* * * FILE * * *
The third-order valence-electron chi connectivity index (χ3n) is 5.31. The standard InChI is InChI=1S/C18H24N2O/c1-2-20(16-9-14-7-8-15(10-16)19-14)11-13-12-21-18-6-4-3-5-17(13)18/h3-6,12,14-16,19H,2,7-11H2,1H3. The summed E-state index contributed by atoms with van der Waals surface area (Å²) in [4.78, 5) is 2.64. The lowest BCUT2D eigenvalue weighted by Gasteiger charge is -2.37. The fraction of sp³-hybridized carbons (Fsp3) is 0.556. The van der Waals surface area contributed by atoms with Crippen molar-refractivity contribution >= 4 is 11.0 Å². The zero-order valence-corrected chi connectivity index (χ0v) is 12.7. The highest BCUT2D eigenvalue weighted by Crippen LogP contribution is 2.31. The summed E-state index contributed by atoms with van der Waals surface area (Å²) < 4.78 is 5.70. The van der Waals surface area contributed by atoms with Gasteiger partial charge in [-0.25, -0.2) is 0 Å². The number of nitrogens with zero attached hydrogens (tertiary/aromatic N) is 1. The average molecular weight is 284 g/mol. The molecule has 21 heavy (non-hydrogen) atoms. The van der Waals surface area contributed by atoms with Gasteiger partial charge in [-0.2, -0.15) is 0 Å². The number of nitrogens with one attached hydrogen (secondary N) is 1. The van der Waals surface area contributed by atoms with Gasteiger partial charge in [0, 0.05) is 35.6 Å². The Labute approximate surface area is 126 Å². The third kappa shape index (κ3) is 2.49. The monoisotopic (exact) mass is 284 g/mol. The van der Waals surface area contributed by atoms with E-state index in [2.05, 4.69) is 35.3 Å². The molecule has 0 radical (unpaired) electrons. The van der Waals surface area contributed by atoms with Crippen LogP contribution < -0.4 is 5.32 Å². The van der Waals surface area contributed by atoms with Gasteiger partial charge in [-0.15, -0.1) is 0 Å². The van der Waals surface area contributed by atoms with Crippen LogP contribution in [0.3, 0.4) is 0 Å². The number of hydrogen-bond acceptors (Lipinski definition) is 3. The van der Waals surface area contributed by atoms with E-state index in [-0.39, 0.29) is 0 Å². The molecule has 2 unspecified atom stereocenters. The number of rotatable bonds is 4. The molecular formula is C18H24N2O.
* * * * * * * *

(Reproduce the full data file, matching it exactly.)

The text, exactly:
The third-order valence-electron chi connectivity index (χ3n) is 5.31. The standard InChI is InChI=1S/C18H24N2O/c1-2-20(16-9-14-7-8-15(10-16)19-14)11-13-12-21-18-6-4-3-5-17(13)18/h3-6,12,14-16,19H,2,7-11H2,1H3. The summed E-state index contributed by atoms with van der Waals surface area (Å²) in [4.78, 5) is 2.64. The lowest BCUT2D eigenvalue weighted by Gasteiger charge is -2.37. The fraction of sp³-hybridized carbons (Fsp3) is 0.556. The van der Waals surface area contributed by atoms with Crippen molar-refractivity contribution >= 4 is 11.0 Å². The zero-order valence-corrected chi connectivity index (χ0v) is 12.7. The highest BCUT2D eigenvalue weighted by Crippen LogP contribution is 2.31. The summed E-state index contributed by atoms with van der Waals surface area (Å²) < 4.78 is 5.70. The van der Waals surface area contributed by atoms with Gasteiger partial charge in [-0.25, -0.2) is 0 Å². The number of nitrogens with zero attached hydrogens (tertiary/aromatic N) is 1. The average molecular weight is 284 g/mol. The molecule has 21 heavy (non-hydrogen) atoms. The van der Waals surface area contributed by atoms with Gasteiger partial charge in [-0.2, -0.15) is 0 Å². The number of nitrogens with one attached hydrogen (secondary N) is 1. The van der Waals surface area contributed by atoms with Gasteiger partial charge in [0, 0.05) is 35.6 Å². The Labute approximate surface area is 126 Å². The third kappa shape index (κ3) is 2.49. The monoisotopic (exact) mass is 284 g/mol. The van der Waals surface area contributed by atoms with E-state index in [2.05, 4.69) is 35.3 Å². The molecule has 0 radical (unpaired) electrons. The van der Waals surface area contributed by atoms with Crippen LogP contribution < -0.4 is 5.32 Å². The van der Waals surface area contributed by atoms with Gasteiger partial charge in [-0.15, -0.1) is 0 Å². The van der Waals surface area contributed by atoms with Crippen LogP contribution in [0.3, 0.4) is 0 Å². The number of hydrogen-bond acceptors (Lipinski definition) is 3. The van der Waals surface area contributed by atoms with E-state index in [-0.39, 0.29) is 0 Å². The molecule has 2 unspecified atom stereocenters. The number of rotatable bonds is 4. The molecular formula is C18H24N2O.